Where does the sturgeon live?

Photo: Sevruga in Russia

Stellate sturgeon lives in the Caspian, Azov, Black and Aegean seas, from where it enters tributaries, including the Danube. This species is rarely found in the Middle and Upper Danube, only occasionally the fish migrate upstream to Komárno, Bratislava, Austria or even Germany. This species is found in small quantities in the Aegean and Adriatic Seas, as well as in the Aral Sea, where it was introduced from the Caspian Sea in 1933.

During spawning migrations, the stellate sturgeon also found its way into tributaries of the Lower Danube River, such as the Prut, Siret, Olt and Zhiul rivers. In the Middle Danube, it migrated to the Tisa River (up to Tokaj) and to the lower reaches of its tributaries, the Maros and Körös Rivers, as well as to the mouth of the Zagywa River, the lower reaches of the Drava and Sava Rivers and the mouth of the Morava River.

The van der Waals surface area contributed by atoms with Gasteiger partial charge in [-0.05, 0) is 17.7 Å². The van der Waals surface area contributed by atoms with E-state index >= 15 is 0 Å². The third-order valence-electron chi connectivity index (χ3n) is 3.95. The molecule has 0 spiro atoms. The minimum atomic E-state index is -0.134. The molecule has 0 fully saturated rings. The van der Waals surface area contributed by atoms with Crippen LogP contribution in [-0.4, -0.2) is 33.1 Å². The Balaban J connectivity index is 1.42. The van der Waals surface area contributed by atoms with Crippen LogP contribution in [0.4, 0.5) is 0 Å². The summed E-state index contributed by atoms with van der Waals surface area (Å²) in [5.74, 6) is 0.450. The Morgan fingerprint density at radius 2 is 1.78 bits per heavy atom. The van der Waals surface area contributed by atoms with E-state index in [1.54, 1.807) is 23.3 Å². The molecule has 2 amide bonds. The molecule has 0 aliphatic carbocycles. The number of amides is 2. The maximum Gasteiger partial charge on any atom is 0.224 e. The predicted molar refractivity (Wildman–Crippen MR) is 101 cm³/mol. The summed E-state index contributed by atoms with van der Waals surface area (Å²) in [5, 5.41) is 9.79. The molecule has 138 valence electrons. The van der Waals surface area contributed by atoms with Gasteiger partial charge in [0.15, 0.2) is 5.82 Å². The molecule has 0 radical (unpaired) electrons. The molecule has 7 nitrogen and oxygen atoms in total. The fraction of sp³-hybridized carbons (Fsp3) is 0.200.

As a result of regulation and damming of rivers, the range of stellate sturgeon in the catchment areas of the Caspian, Azov and Black Seas has been significantly reduced. The area of ​​spawning grounds has decreased significantly, and migration routes and timing have changed. Currently, most individuals in the Danube River migrate only as far as the Iron Gate dams.

Stellate sturgeon is usually found in shallow waters of the sea coast and in flat areas of rivers. Small benthic animals are the main food source for adults, and plankton play an important role in feeding during the early larval stages.

Now you know where the stellate sturgeon lives. Let's find out what this fish eats.

Stellate sturgeon lifestyle